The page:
Try to determine which natural disasters could possibly happen to your family. Ask yourself what you would do in each individual circumstance. For example, if there was a major earthquake would you be ready? Would you have a way to cook your food, keep you warm, do you have candles, flashlights, batteries, etc., do you have gasoline stored if you have a generator?, how would you keep the food in your fridge/freezer cool, how will you get in contact with family members?, who will pick up children from school/preschool, do you have a ‘check point place’ for family members to meet? Come up with a plan for your family. Help everyone know what to expect and what to do in case of an emergency.
Here are some easy ways to make meal planning fun and cost
effective, while getting your year supply at the same time.
Decide how many times a week (on average) you cook a home cooked meal. Take into consideration how many times you go out to eat, or make quick frozen meals (i.e. frozen pizza, burritos, etc.) This number might change week to week, but it will give you an idea of how many meals you will be making in a two week period.
Make a list of each of the meals you cook for your family. Add to this list any new recipes you want to start incorporating into your families dinner menu. Be creative and try new things. Don’t get stuck in a rut of cooking the same meals every night. You will reference this meal list when choosing which meals you want to cook in the next two weeks.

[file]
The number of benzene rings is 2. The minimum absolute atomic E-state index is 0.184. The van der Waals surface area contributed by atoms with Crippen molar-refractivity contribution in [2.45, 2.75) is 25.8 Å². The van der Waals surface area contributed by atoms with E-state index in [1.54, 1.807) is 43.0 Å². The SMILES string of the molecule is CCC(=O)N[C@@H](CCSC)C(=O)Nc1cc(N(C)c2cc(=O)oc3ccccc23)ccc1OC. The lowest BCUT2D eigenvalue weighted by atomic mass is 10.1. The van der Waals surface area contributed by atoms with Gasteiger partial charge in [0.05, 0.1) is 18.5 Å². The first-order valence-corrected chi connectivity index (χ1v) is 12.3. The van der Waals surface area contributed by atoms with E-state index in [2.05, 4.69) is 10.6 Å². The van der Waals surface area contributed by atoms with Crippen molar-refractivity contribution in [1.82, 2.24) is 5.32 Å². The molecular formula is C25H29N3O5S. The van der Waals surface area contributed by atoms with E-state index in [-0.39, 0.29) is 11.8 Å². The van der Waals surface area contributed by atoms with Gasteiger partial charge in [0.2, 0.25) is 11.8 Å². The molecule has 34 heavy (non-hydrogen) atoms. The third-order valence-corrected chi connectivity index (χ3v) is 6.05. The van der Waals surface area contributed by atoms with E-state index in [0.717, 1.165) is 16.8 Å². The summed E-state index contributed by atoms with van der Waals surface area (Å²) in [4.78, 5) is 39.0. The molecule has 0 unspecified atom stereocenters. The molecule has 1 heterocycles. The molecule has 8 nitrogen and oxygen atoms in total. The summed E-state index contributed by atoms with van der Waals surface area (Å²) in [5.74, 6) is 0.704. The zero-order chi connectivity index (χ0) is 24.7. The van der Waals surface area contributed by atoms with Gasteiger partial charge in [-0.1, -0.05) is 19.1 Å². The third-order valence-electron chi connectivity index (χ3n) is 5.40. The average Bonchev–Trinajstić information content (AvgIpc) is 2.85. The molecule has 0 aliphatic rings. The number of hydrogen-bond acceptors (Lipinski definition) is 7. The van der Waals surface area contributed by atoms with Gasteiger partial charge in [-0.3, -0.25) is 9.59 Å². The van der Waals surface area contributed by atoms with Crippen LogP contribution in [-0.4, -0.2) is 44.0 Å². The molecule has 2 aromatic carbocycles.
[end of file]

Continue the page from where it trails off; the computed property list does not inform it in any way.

This will save you time and money from not having to make impulse shopping trips to the grocery stores. Produce will last about two weeks, so I've found this time frame works best and can typically save the most amount of money.
Stock up on meat when it goes on sale! When meat goes on sale, stock your freezer so that you don’t have to buy meat at full price. Meat is the most expensive part of your meals. For example if chicken, steak and shrimp are on sale one week, then make Chicken Enchiladas, Thai Steak Burritos, Chicken & Steak Fajitas and Jumbalaya pasta. When you buy the meat on sale, you are cutting down on your months grocery bill. Also, watch for which stores have the best produce prices and shop there. Fresh produce can be expensive, so watch for sales and come up with meals that correlate with what is on sale. Create a list of the meals you are going to cook in the next week or two week period.
Never go to the store without a shopping list. You will spend more money, and it will take longer, if you don’t know exactly what you need. Watch the ads carefully. Buying items when they are on sale, and buying multiples, will keep your pantry stocked and cut down on trips to the store. As your pantry becomes stocked, it will not only start your food storage, but it will save you from buying items when they are not on sale.
Choose meals ocassionaly that you can double the recipe and save half for a later date (as a freezer meal). It doesn’t take much longer to cook double the amount, but it saves you a lot of time on a busy day, when you don’t have time to cook. This saves on money as well! When you are cooking a meal that is based around items on sale, and you double that recipe, you are feeding your family TWO times with inexpensive ingredients. Label your freezer meals clearly so you know what items are in your freezer.
Join Deals to Meals and let us do ALL of the work for you! We help you obtain your own "store" of food, stock up your pantry, save you money on your grocery bill, teach you how to make home cooked meals that are based around items on sale, cook from your food storage—all while saving you TIME & MONEY!
Go to the FREE DOWNLOADS page to get helpful sheets to organize & keep track of your food storage.